Nov 5, 2021
Nevada Department of Wildlife votes 5-4 to not move forward with proposed language banning wildlife-killing contests.

For immediate release

Date: November 5, 2021

Logan Christian, Conservation Advocate, Mountain Lion Foundation
916-442-2666 ext. 108

Nevada Department of Wildlife votes 5-4 to not move forward with proposed language banning wildlife-killing contests.

Nevada (remote meeting) – On Friday, November 5, 2021, the Nevada Board of Wildlife Commissioners workshopped language, proposed by Commissioner David McNinch, that would ban wildlife-killing contests in the state of Nevada. After considerable discussion and dozens of comments from members of the public and County Advisory Boards, the Commission voted 5-4 to not move forward with the proposed language.

The language, proposed for inclusion in Nevada Administrative Code 502, reads: “A person shall not by any means: a) Participate in, organize, promote, sponsor, or solicit participation in a contest where a participant uses or intends to use any device or implement to capture or kill predatory animals or fur-bearing animals. For the purposes of this subsection, “contest” means a competition among participants where participants must register or record entry and pay a fee, and prizes or cash are awarded to winning or successful participants.”

Tony Wasley, Director of the Nevada Department of Wildlife, provided a more direct stance on wildlife-killing contests than the Department has been willing to provide previously. Commenting in support of the proposed language, he stated, “My fear as a sportsman and Director of the Nevada Department of Wildlife is that an unwillingness to consider what society writ large feels about what we do will hasten the erosion of privileges that I hold near and dear.”

Commissioner David McNinch clarified that he does not view this as a biological issue for coyotes, but as an issue related to the North American Model of Wildlife Conservation and improving the relevancy of sportsmen. “The vast majority of the public are largely accepting of what sportsmen do, but how we [pursue wildlife] will change those opinions.”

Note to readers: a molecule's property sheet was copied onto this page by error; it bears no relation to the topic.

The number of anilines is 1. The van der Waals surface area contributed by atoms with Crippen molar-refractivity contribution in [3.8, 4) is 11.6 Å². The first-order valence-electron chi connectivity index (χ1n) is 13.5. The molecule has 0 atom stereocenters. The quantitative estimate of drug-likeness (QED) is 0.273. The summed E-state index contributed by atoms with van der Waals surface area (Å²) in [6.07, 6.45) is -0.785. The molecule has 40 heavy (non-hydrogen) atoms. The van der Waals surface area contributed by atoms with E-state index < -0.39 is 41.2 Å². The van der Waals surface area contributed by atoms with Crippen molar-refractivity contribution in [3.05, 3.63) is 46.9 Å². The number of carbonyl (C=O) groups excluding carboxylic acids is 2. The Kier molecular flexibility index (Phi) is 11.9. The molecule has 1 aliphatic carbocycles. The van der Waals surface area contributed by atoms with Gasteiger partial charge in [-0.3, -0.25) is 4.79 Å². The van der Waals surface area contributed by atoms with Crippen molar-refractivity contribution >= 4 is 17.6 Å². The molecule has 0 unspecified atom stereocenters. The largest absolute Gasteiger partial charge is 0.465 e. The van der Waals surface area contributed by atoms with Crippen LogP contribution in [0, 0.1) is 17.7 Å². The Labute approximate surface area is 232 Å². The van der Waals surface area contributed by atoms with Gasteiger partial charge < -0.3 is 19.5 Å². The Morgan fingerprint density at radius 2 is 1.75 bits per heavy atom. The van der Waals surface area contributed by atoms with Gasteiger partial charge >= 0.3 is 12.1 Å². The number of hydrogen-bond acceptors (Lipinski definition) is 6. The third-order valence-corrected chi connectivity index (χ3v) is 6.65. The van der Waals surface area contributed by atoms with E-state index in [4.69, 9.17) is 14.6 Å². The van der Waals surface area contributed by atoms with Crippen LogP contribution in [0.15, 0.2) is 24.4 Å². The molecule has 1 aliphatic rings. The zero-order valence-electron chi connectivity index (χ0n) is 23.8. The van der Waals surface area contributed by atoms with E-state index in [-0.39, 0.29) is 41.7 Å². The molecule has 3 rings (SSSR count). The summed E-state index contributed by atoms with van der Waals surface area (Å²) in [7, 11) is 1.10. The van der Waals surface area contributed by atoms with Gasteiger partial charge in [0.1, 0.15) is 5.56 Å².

Several commissioners commented against the proposed language, many highlighting how the commission should not weigh in on ethical issues. “Ethics are subjective”, stated Commissioner Tommy Caviglia. “What some of you agree to do, I might not agree to do.”

Logan Christian, a Conservation Advocate with Mountain Lion Foundation, commented in support of the proposed language. “These contests do not represent standards of fair chaise or science-based management of our native wildlife. Research finds that the indiscriminate killing of these species can lead to unintended consequences including disruption of family groups, increased rates of reproduction and increased conflicts with domestic animals.” Many other conservation organizations commented in support of the proposed language including Sierra Club, Project Coyote and the Humane Society of the United States.

Commissioner McNinch motioned to move the language forward for a vote at a future meeting, but the motion did not pass. Amid considerable public outcry against wildlife-killing contests, as well as pressure from a growing contingent of Western states that have banned the contests, the Nevada State Legislature will likely take up the issue next since the Commission could not reach an agreement.

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